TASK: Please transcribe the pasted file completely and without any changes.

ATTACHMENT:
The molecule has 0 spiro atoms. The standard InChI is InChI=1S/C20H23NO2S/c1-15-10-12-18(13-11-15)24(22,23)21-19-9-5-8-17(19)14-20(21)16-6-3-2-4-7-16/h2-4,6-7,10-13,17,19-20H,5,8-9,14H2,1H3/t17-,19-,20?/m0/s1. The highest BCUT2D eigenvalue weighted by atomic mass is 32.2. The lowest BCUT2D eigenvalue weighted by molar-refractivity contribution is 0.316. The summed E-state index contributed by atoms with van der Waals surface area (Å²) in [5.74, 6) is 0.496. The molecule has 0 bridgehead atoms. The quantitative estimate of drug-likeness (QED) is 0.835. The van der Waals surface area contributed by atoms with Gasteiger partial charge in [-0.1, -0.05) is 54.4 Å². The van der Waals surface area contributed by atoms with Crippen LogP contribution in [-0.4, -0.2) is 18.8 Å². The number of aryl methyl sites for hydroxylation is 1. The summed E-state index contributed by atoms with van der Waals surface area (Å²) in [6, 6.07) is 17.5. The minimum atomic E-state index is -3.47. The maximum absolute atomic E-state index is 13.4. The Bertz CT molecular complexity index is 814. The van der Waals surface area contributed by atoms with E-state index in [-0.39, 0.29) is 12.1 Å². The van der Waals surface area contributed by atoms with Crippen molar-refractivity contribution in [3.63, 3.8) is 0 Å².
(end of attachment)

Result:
The molecule has 0 spiro atoms. The standard InChI is InChI=1S/C20H23NO2S/c1-15-10-12-18(13-11-15)24(22,23)21-19-9-5-8-17(19)14-20(21)16-6-3-2-4-7-16/h2-4,6-7,10-13,17,19-20H,5,8-9,14H2,1H3/t17-,19-,20?/m0/s1. The highest BCUT2D eigenvalue weighted by atomic mass is 32.2. The lowest BCUT2D eigenvalue weighted by molar-refractivity contribution is 0.316. The summed E-state index contributed by atoms with van der Waals surface area (Å²) in [5.74, 6) is 0.496. The molecule has 0 bridgehead atoms. The quantitative estimate of drug-likeness (QED) is 0.835. The van der Waals surface area contributed by atoms with Gasteiger partial charge in [-0.1, -0.05) is 54.4 Å². The van der Waals surface area contributed by atoms with Crippen LogP contribution in [-0.4, -0.2) is 18.8 Å². The number of aryl methyl sites for hydroxylation is 1. The summed E-state index contributed by atoms with van der Waals surface area (Å²) in [6, 6.07) is 17.5. The minimum atomic E-state index is -3.47. The maximum absolute atomic E-state index is 13.4. The Bertz CT molecular complexity index is 814. The van der Waals surface area contributed by atoms with E-state index in [-0.39, 0.29) is 12.1 Å². The van der Waals surface area contributed by atoms with Crippen molar-refractivity contribution in [3.63, 3.8) is 0 Å².